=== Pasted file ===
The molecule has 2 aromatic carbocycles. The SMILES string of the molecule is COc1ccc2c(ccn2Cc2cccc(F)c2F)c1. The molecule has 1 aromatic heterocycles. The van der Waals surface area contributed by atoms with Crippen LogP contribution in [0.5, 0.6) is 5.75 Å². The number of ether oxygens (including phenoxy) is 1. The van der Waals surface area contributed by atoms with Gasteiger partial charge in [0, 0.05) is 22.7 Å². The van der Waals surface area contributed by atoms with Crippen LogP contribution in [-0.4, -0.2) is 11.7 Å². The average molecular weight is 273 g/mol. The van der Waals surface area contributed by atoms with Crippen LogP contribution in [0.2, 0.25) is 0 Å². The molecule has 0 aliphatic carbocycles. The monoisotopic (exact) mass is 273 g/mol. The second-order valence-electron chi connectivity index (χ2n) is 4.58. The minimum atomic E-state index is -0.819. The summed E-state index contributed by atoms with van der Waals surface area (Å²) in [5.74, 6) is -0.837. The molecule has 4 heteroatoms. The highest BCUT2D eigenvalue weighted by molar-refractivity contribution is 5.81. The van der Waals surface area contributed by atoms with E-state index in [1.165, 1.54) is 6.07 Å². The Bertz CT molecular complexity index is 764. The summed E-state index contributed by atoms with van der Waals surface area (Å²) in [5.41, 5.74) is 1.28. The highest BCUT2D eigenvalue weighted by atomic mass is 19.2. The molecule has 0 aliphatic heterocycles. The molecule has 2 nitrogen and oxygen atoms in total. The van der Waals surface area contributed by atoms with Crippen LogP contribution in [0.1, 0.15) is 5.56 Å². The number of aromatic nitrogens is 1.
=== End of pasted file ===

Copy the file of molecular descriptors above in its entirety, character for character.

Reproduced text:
The molecule has 2 aromatic carbocycles. The SMILES string of the molecule is COc1ccc2c(ccn2Cc2cccc(F)c2F)c1. The molecule has 1 aromatic heterocycles. The van der Waals surface area contributed by atoms with Crippen LogP contribution in [0.5, 0.6) is 5.75 Å². The number of ether oxygens (including phenoxy) is 1. The van der Waals surface area contributed by atoms with Gasteiger partial charge in [0, 0.05) is 22.7 Å². The van der Waals surface area contributed by atoms with Crippen LogP contribution in [-0.4, -0.2) is 11.7 Å². The average molecular weight is 273 g/mol. The van der Waals surface area contributed by atoms with Crippen LogP contribution in [0.2, 0.25) is 0 Å². The molecule has 0 aliphatic carbocycles. The monoisotopic (exact) mass is 273 g/mol. The second-order valence-electron chi connectivity index (χ2n) is 4.58. The minimum atomic E-state index is -0.819. The summed E-state index contributed by atoms with van der Waals surface area (Å²) in [5.74, 6) is -0.837. The molecule has 4 heteroatoms. The highest BCUT2D eigenvalue weighted by molar-refractivity contribution is 5.81. The van der Waals surface area contributed by atoms with E-state index in [1.165, 1.54) is 6.07 Å². The Bertz CT molecular complexity index is 764. The summed E-state index contributed by atoms with van der Waals surface area (Å²) in [5.41, 5.74) is 1.28. The highest BCUT2D eigenvalue weighted by atomic mass is 19.2. The molecule has 0 aliphatic heterocycles. The molecule has 2 nitrogen and oxygen atoms in total. The van der Waals surface area contributed by atoms with Crippen LogP contribution in [0.1, 0.15) is 5.56 Å². The number of aromatic nitrogens is 1.